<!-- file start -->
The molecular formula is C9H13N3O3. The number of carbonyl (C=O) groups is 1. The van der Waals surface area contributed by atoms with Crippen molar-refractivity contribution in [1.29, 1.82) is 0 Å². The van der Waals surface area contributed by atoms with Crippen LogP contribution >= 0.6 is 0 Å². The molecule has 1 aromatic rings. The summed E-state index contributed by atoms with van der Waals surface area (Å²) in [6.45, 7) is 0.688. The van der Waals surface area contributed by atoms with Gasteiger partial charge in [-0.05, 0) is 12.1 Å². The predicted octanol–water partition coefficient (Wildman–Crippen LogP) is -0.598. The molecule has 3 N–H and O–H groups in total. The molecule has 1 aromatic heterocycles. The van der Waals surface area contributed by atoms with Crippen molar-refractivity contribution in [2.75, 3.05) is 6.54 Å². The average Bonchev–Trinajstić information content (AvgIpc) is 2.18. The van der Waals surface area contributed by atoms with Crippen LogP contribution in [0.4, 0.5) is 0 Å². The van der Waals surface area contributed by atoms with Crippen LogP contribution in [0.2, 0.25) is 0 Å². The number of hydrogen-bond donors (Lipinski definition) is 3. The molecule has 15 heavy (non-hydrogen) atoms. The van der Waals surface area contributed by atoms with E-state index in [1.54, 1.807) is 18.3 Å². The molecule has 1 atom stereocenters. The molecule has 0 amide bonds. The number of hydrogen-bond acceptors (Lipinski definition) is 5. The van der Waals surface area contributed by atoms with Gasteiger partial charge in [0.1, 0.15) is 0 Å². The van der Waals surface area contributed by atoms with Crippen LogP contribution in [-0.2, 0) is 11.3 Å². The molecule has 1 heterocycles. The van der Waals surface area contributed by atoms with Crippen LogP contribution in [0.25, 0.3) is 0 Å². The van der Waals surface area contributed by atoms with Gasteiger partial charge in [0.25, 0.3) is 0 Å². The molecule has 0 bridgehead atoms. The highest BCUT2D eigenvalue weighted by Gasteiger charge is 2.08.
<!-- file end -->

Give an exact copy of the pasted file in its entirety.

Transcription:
The molecular formula is C9H13N3O3. The number of carbonyl (C=O) groups is 1. The van der Waals surface area contributed by atoms with Crippen molar-refractivity contribution in [1.29, 1.82) is 0 Å². The van der Waals surface area contributed by atoms with Crippen LogP contribution >= 0.6 is 0 Å². The molecule has 1 aromatic rings. The summed E-state index contributed by atoms with van der Waals surface area (Å²) in [6.45, 7) is 0.688. The van der Waals surface area contributed by atoms with Gasteiger partial charge in [-0.05, 0) is 12.1 Å². The predicted octanol–water partition coefficient (Wildman–Crippen LogP) is -0.598. The molecule has 3 N–H and O–H groups in total. The molecule has 1 aromatic heterocycles. The van der Waals surface area contributed by atoms with Crippen molar-refractivity contribution in [2.75, 3.05) is 6.54 Å². The average Bonchev–Trinajstić information content (AvgIpc) is 2.18. The van der Waals surface area contributed by atoms with Crippen LogP contribution in [0.4, 0.5) is 0 Å². The van der Waals surface area contributed by atoms with Crippen LogP contribution in [0.2, 0.25) is 0 Å². The number of hydrogen-bond donors (Lipinski definition) is 3. The molecule has 15 heavy (non-hydrogen) atoms. The van der Waals surface area contributed by atoms with E-state index in [1.54, 1.807) is 18.3 Å². The molecule has 1 atom stereocenters. The molecule has 0 amide bonds. The number of hydrogen-bond acceptors (Lipinski definition) is 5. The van der Waals surface area contributed by atoms with Gasteiger partial charge in [0.1, 0.15) is 0 Å². The van der Waals surface area contributed by atoms with Crippen LogP contribution in [-0.2, 0) is 11.3 Å². The molecule has 1 heterocycles. The van der Waals surface area contributed by atoms with Crippen LogP contribution in [0.25, 0.3) is 0 Å². The van der Waals surface area contributed by atoms with Gasteiger partial charge in [0.25, 0.3) is 0 Å². The molecule has 0 bridgehead atoms. The highest BCUT2D eigenvalue weighted by Gasteiger charge is 2.08.